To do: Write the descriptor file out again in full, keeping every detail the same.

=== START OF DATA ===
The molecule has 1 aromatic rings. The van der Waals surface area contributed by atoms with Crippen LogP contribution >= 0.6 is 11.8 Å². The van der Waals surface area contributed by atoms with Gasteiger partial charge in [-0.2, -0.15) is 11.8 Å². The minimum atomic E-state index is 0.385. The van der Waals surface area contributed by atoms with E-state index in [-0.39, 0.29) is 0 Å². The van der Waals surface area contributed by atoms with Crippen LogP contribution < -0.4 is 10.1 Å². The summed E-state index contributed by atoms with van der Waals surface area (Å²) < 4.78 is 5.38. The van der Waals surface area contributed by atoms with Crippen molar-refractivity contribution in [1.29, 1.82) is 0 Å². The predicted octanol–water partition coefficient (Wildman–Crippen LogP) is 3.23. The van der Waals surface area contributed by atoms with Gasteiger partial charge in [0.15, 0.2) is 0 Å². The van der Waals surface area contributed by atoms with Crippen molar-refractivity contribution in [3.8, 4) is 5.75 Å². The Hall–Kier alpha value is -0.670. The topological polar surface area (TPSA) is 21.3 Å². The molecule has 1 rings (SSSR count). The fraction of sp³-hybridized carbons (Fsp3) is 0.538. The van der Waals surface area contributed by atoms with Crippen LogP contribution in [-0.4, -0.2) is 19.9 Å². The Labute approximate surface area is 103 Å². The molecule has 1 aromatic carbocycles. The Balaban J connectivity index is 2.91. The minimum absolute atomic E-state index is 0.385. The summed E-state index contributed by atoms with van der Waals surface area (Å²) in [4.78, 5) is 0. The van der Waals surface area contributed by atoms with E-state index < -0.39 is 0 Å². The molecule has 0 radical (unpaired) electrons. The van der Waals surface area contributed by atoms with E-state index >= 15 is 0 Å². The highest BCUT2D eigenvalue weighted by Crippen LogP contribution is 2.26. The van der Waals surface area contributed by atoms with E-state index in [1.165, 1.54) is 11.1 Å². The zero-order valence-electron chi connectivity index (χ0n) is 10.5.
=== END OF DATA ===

The molecule has 1 aromatic rings. The van der Waals surface area contributed by atoms with Crippen LogP contribution >= 0.6 is 11.8 Å². The van der Waals surface area contributed by atoms with Gasteiger partial charge in [-0.2, -0.15) is 11.8 Å². The minimum atomic E-state index is 0.385. The van der Waals surface area contributed by atoms with E-state index in [-0.39, 0.29) is 0 Å². The van der Waals surface area contributed by atoms with Crippen LogP contribution < -0.4 is 10.1 Å². The summed E-state index contributed by atoms with van der Waals surface area (Å²) < 4.78 is 5.38. The van der Waals surface area contributed by atoms with Crippen molar-refractivity contribution in [1.29, 1.82) is 0 Å². The predicted octanol–water partition coefficient (Wildman–Crippen LogP) is 3.23. The van der Waals surface area contributed by atoms with Gasteiger partial charge in [0.15, 0.2) is 0 Å². The van der Waals surface area contributed by atoms with Crippen molar-refractivity contribution in [3.8, 4) is 5.75 Å². The Hall–Kier alpha value is -0.670. The topological polar surface area (TPSA) is 21.3 Å². The molecule has 1 rings (SSSR count). The fraction of sp³-hybridized carbons (Fsp3) is 0.538. The van der Waals surface area contributed by atoms with Crippen LogP contribution in [-0.4, -0.2) is 19.9 Å². The Labute approximate surface area is 103 Å². The molecule has 1 aromatic carbocycles. The Balaban J connectivity index is 2.91. The minimum absolute atomic E-state index is 0.385. The summed E-state index contributed by atoms with van der Waals surface area (Å²) in [4.78, 5) is 0. The van der Waals surface area contributed by atoms with E-state index < -0.39 is 0 Å². The molecule has 0 radical (unpaired) electrons. The van der Waals surface area contributed by atoms with E-state index >= 15 is 0 Å². The highest BCUT2D eigenvalue weighted by Crippen LogP contribution is 2.26. The van der Waals surface area contributed by atoms with E-state index in [1.165, 1.54) is 11.1 Å². The zero-order valence-electron chi connectivity index (χ0n) is 10.5.